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Madonna and Child - Attributed to MARCELLUS COFFERMANS (1520-1575)
Madonna and Child - Attributed to MARCELLUS COFFERMANS (1520-1575) - Paintings & Drawings Style Renaissance Madonna and Child - Attributed to MARCELLUS COFFERMANS (1520-1575) - Madonna and Child - Attributed to MARCELLUS COFFERMANS (1520-1575) - Renaissance
Ref : 89394
7 000 €
Period :
<= 16th century
Medium :
Oil on panel
Paintings & Drawings  - Madonna and Child - Attributed to MARCELLUS COFFERMANS (1520-1575) <= 16th century - Madonna and Child - Attributed to MARCELLUS COFFERMANS (1520-1575) Renaissance - Madonna and Child - Attributed to MARCELLUS COFFERMANS (1520-1575)
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European Works of Art from the Middle Ages to the XVIIIth century


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Madonna and Child - Attributed to MARCELLUS COFFERMANS (1520-1575)

Attributed to MARCELLUS COFFERMANS (Antwerp, approx. 1520-1575).
Madonna and Child.
Oil on panel.

21 x 13.5 cm; 28 x 18.5 cm (frame).

Image of a devotional nature, in which the artist presents the Virgin Mary held in her arms to Jesus the Child. Attention is focused exclusively on the two characters, who stand in the center of the composition. Finding mother and son frontally with respect to the viewer, the Virgin is also standing, leaning on a half moon, a characteristic that is usually common in the invocation of the Virgin as Immaculate. However, in this case, she holds the child in her arms, establishing visual communication between them. From the end of the Middle Ages, artists insisted on representing, in an increasingly intense way, the bond of affection that united Christ with his Mother and the close relationship between them, this was encouraged in the Renaissance and, naturally, in the Baroque period. , when the exacerbation of emotions characterizes a good part of artistic production.

Marcellus Coffermans was a Flemish Renaissance painter known, above all, for his religious works and his works inspired by works by other masters. He is known to be active in Antwerp between 1549 when he began his apprenticeship and 1575, with his own workshop after passing his masters exam in 1554, the year in which he entered the city's Brotherhood of San Lucas. Brujas, due to its similarity to works by Ambrosius Benson, Gérard David and Hans Memling, and following the words of the Prado Museum, stands out for a style “due to the light and pasiajistic treatment, the folding of the clothes and the firmness of the outline when drawing; he idealizes feminine faces, oval in shape and semi-closed eyes. He uses enameled colors and bluish tones. Most of his paintings are very small and painstakingly executed. “Archaic in character inspired by the Flemish masters of the 15th and early 16th centuries, often using engravings by Dürer and Martin Schongauer as models. At present, their paintings are preserved by prominent institutions such as the Museum of Fine Arts in Seville, the Monastery of the Descalzas Reales in Madrid, the Prado Museum in Madrid, the Museum of Villadiego de Burgos, the Royal Monastery of San Lorenzo de El Escorial. , the Lázaro Galdiano Museum in Madrid, etc.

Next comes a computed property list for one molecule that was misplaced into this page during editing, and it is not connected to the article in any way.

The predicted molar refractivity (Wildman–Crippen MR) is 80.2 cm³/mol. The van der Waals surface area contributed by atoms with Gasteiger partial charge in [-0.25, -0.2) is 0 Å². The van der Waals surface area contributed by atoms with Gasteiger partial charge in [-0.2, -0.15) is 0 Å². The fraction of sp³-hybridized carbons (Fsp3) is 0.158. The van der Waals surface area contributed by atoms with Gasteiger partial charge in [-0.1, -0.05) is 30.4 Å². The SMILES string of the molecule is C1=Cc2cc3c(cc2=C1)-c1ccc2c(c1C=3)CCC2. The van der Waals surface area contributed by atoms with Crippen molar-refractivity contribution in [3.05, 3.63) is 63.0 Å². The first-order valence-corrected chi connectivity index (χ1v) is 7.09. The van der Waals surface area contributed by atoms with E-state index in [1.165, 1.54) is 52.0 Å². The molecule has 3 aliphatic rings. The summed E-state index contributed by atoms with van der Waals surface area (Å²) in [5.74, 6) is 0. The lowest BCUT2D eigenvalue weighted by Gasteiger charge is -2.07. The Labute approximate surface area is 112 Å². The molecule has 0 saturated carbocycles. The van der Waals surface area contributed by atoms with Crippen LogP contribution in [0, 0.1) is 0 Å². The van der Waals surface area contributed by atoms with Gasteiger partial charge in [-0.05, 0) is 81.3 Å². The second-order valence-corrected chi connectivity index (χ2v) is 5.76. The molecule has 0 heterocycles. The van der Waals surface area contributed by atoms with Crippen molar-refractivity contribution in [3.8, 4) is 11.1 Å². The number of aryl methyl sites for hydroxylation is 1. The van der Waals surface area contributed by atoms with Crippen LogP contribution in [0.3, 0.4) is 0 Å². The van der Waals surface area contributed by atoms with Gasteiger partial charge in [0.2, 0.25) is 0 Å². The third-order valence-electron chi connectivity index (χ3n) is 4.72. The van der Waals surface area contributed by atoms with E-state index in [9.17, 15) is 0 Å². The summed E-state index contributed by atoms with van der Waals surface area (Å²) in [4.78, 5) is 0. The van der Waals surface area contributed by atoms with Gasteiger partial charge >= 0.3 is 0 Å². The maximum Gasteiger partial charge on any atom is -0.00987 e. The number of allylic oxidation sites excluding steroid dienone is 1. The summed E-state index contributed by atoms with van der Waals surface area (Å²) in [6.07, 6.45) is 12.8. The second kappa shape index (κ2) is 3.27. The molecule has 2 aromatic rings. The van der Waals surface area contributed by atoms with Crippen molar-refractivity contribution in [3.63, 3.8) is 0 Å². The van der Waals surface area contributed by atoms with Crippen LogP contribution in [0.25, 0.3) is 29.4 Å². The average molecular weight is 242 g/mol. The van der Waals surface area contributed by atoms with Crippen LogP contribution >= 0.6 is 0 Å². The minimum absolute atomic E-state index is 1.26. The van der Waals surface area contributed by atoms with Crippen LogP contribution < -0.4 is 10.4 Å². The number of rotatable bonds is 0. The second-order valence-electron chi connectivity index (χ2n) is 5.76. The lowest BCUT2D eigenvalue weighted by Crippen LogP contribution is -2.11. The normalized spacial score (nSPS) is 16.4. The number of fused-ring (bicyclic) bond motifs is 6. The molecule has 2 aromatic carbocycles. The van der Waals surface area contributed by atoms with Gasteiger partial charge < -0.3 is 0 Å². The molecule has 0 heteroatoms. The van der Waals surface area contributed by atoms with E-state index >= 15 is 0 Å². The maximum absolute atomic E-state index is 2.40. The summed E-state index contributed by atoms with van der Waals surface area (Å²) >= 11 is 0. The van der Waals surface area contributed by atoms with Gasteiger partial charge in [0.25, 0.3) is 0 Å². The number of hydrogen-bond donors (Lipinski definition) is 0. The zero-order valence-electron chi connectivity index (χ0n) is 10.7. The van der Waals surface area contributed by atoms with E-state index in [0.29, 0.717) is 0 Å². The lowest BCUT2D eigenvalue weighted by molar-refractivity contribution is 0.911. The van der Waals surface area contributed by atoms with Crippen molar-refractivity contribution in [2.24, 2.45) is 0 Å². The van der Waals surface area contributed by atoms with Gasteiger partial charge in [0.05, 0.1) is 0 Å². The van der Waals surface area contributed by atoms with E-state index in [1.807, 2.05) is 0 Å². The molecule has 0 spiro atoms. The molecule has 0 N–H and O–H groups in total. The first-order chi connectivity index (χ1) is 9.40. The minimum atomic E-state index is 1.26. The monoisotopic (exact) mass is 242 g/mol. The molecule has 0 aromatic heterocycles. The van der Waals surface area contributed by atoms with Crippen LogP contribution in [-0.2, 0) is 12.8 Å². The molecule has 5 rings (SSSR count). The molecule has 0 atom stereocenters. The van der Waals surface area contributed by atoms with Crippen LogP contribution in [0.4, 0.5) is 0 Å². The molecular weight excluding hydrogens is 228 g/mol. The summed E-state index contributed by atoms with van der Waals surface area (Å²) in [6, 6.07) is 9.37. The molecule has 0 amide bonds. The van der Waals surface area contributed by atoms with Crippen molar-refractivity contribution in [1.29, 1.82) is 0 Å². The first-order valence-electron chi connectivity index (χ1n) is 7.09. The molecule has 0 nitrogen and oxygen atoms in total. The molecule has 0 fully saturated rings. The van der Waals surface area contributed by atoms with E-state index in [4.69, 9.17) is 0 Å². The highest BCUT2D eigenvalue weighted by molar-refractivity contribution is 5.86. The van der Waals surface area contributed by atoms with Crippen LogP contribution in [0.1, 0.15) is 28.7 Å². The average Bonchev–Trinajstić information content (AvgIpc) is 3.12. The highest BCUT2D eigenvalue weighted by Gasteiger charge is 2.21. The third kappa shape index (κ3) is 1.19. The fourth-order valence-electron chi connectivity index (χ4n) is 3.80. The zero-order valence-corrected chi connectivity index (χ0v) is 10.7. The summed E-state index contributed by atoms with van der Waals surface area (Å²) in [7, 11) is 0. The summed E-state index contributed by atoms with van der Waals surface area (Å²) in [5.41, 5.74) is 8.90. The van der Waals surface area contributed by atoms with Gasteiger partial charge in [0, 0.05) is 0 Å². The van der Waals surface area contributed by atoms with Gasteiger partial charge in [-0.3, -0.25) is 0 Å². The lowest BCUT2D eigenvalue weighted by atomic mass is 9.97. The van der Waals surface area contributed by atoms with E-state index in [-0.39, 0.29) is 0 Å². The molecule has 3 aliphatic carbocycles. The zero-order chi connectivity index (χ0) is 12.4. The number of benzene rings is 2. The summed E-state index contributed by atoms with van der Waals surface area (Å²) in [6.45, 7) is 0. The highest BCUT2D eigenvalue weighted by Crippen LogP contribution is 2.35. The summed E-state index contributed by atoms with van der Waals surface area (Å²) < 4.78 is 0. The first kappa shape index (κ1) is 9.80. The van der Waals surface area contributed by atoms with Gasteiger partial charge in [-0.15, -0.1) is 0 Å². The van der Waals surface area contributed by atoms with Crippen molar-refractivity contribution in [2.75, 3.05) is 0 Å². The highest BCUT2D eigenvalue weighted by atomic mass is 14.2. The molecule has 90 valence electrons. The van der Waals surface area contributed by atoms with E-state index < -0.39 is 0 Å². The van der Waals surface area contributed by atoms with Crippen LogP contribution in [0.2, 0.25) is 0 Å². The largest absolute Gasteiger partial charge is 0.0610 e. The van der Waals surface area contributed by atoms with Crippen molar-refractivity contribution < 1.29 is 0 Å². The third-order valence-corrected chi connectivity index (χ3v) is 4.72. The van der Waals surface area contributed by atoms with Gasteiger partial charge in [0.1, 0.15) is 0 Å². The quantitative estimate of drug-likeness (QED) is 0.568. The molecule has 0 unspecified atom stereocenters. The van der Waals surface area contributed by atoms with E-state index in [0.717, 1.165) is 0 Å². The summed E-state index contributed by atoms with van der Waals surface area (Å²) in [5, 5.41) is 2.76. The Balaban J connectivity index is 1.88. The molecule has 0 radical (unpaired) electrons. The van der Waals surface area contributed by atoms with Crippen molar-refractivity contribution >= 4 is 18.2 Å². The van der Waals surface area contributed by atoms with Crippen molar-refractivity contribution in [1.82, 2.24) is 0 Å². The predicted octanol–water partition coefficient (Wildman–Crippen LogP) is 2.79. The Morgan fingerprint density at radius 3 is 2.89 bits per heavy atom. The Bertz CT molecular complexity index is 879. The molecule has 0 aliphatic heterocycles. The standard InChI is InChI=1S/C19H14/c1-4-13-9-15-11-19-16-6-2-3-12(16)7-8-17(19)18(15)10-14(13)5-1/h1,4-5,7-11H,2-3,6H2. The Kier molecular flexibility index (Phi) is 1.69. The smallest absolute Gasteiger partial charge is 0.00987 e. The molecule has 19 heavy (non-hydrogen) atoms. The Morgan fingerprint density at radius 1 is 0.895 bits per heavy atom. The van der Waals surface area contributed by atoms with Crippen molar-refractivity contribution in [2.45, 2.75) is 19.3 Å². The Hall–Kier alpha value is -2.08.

Codosero Galería de Arte Antiguo

CATALOGUE

16th century Oil Painting Renaissance